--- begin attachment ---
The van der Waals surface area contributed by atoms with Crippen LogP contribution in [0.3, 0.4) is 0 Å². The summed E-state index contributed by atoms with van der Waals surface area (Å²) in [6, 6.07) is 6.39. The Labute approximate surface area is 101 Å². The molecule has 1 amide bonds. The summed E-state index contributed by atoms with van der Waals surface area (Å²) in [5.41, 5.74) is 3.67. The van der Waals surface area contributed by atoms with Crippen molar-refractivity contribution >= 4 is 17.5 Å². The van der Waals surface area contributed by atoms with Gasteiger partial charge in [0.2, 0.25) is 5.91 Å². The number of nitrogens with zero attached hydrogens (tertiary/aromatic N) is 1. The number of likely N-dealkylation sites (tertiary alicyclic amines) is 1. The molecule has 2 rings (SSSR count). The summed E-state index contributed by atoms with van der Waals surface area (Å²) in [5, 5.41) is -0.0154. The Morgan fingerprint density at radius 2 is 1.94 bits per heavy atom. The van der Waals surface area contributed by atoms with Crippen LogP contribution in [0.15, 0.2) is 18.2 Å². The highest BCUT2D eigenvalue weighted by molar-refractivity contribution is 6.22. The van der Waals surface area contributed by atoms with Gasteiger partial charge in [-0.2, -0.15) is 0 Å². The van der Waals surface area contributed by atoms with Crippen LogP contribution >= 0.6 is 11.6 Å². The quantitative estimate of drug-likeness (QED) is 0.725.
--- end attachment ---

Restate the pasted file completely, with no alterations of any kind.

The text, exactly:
The van der Waals surface area contributed by atoms with Crippen LogP contribution in [0.3, 0.4) is 0 Å². The summed E-state index contributed by atoms with van der Waals surface area (Å²) in [6, 6.07) is 6.39. The Labute approximate surface area is 101 Å². The molecule has 1 amide bonds. The summed E-state index contributed by atoms with van der Waals surface area (Å²) in [5.41, 5.74) is 3.67. The van der Waals surface area contributed by atoms with Crippen molar-refractivity contribution >= 4 is 17.5 Å². The van der Waals surface area contributed by atoms with Gasteiger partial charge in [0.2, 0.25) is 5.91 Å². The number of nitrogens with zero attached hydrogens (tertiary/aromatic N) is 1. The number of likely N-dealkylation sites (tertiary alicyclic amines) is 1. The molecule has 2 rings (SSSR count). The summed E-state index contributed by atoms with van der Waals surface area (Å²) in [5, 5.41) is -0.0154. The Morgan fingerprint density at radius 2 is 1.94 bits per heavy atom. The van der Waals surface area contributed by atoms with Crippen LogP contribution in [0.15, 0.2) is 18.2 Å². The highest BCUT2D eigenvalue weighted by molar-refractivity contribution is 6.22. The van der Waals surface area contributed by atoms with Gasteiger partial charge in [-0.2, -0.15) is 0 Å². The van der Waals surface area contributed by atoms with Crippen LogP contribution >= 0.6 is 11.6 Å². The quantitative estimate of drug-likeness (QED) is 0.725.